Snow idioms and expressions Learn English

This post looks at snow idioms and expressions. snow idioms and expressions The English Tower

Snow vocabulary and expressions

A flurry

This describes light snowfall.

It’s snowing outside but it’s only a flurry. I don’t think we will be able to build a snowman yet.

A blizzard

This describes extremely heavy snowfall and strong winds.

We can not leave the house. The blizzard has blocked the roads. No one can get in or out of the town.


  1. One piece of snow

I read that every snowflake is unique. No two snowflakes are the same.

2. A word used in a negative way to describe someone who is considered weak and easily upset.

He called her a snowflake but she didn’t really care. 


  1. slushy

Slush is snow that is starting to melt. It is often quite dirty because of the ground underneath. Slushy describes the situation.

Go carefully when you leave. It is really slushy out but there are patches of ice on the ground too.

2. slushy

Slushy has another meaning. It is used informally to describe someone or something that is too romantic or emotional.

Jo loved the film but I didn’t particularly enjoy it. I found it a bit too slushy.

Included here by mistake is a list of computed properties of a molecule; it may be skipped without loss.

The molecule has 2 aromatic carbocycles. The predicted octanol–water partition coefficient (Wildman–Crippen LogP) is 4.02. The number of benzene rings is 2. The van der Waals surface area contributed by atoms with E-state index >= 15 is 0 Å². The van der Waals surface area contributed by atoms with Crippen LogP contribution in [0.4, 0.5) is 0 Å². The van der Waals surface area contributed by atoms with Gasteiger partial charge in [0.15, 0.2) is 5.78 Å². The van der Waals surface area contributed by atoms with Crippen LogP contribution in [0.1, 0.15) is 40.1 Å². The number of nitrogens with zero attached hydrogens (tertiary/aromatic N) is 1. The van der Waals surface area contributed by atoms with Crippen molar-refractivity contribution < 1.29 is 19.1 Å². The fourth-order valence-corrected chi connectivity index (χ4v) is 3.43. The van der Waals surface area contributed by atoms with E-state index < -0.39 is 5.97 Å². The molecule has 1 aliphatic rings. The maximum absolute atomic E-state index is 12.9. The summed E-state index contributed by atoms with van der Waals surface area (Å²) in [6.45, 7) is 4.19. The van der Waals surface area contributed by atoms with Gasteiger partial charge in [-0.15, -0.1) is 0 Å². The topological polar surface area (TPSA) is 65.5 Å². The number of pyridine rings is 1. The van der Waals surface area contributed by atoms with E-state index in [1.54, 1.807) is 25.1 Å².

To settle

This verb describes snow when it falls to the ground and stays there.

It’s snowing! I really hope it settles and that we can build a snowman.

Snowed in

This expression is used to say that you can leave your house or the area where you live because of the snow.

We were snowed in for three days when we stayed in a farmhouse in Scotland last year.


A large pile of snow that was created by the wind pushing it.

We need some help to clear this snow-drift.


This describes mountains which have snow on the top at the peak.

I loved walking in the snow-capped mountains of Austria last year.

Snow idioms

Snowed under

This idiom means that you have too many jobs to do or too much work and you are finding it difficult.

I would love to come to lunch with you but I am snowed under at the moment. I have to finish this report before five o’clock this evening because the manager is away tomorrow.

Pure as the driven snow

This describes someone who is morally pure.

People used to describe Paul as pure as the driven snow but his friends know he has a completely different character. He is lovely at work but at the weekend he a totally different person.


  1. a ball made from snow.

It’s snowing! Let’s go outside and build a snowman and throw some snowballs.

2. Idiom – to snowball (verb) for a situation to get better or worse very quickly.

This business did not do well at the beginning. Then we started to offer free advice to our customers and the business started to do really well. Things snowballed from there. We are making ten times as much money as this time last year.

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